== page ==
“Eat More Fiber”
We've all heard it before
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but do you really know what it is, how our bodies use it, and how it supports our health?
Where does fiber come from?
Most of us get fiber from two sources. Dietary fiber is found naturally in the fruits, veggies, nuts, and grains we eat. As the plants are maturing, this type of fiber is what gives them their shape and structure (much like our muscles and bones do for us).
Functional fiber – An ever-growing trend in the food industry, is a fiber that's added to our food. Where does it come from? It's been isolated and extracted from plants or animal sources, although it can also be synthetically manufactured. (For a fiber to be called functional, it does have to demonstrate beneficial effects)
Therefore, when you're standing in the middle of the grocery reading labels, the term total fiber will mean the combination of dietary fiber that came naturally, as well as the functional fiber that was added during manufacturing.
Soluble vs. Insoluble
Our bodies don't digest fiber in the same way they do other nutrients. Instead, fiber passes through our digestive systems largely intact until it reaches the large intestine. This is where it's broken down, not by enzymes and digestive fluids, but rather by some of the trillions of bacteria that happen to live there.
When talking about fiber the words soluble (dissolves or swells in water) or insoluble (it doesn't), are often part of the conversation. Naturally, these differences will affect how each functions in the body and benefits our overall health.
Soluble fibers attract water and form a gel, which in turn slows digestion, helping us feel fuller longer. There are other benefits, as well. The longer it takes for the stomach to empty, the greater the effect on blood sugar levels, which may help control diabetes. These soluble fibers can also help lower LDL (bad) cholesterol by binding with dietary fat and cholesterol in the digestive tract, making if far less likely to be absorbed.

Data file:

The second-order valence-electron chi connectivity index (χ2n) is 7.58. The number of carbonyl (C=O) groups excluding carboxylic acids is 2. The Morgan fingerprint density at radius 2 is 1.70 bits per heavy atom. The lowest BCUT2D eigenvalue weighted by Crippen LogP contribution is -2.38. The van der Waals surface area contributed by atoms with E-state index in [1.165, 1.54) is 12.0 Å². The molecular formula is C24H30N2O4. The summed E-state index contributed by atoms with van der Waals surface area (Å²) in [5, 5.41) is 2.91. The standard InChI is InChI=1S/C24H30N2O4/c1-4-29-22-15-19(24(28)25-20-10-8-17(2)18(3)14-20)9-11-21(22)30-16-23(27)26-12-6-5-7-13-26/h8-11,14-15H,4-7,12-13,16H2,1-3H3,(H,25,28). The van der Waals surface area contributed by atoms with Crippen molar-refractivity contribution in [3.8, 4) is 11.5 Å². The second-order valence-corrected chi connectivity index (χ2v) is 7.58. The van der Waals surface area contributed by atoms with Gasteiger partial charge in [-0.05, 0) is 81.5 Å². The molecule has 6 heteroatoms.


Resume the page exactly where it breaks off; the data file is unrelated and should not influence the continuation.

Soluble fiber is found in oat bran, barley, nuts, seeds, beans, lentils, peas, and some fruits and vegetables.
Insoluble fibers – On the other hand, speed up the passage of food and waste through the digestive tract, add bulk to the stool, and help with regular bowel activity. These types of fibers are found in foods such as wheat bran, vegetables, and whole grains.
What are some of the other ways fiber supports our health?
Helps Maintain a Happy Colon
Fiber acts directly as a fuel for growing our “friendly” bacteria. There's a very intimate and mutually supportive relationship between fiber in our diet and populations of bacteria in our large intestine.
Eating a high fiber diet will help with regularity, which in turn will decrease the chance of hemorrhoids, diverticulitis, and perhaps colon cancer
Bacteria and Colon Function
The colon is home to a huge number of micro-organisms, mostly bacteria. These bacteria play a huge role in keeping the colon wall healthy, and also produce a strong immune system for our bodies. They significantly increase calcium absorption and bone density.
How much fiber should you be getting?
Men (< 50 years old): 38 grams (> 51 years old): 30 grams
Women (<50 years old): 25 grams (> 51 years old): 21 grams
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Wishing you happy Wednesday!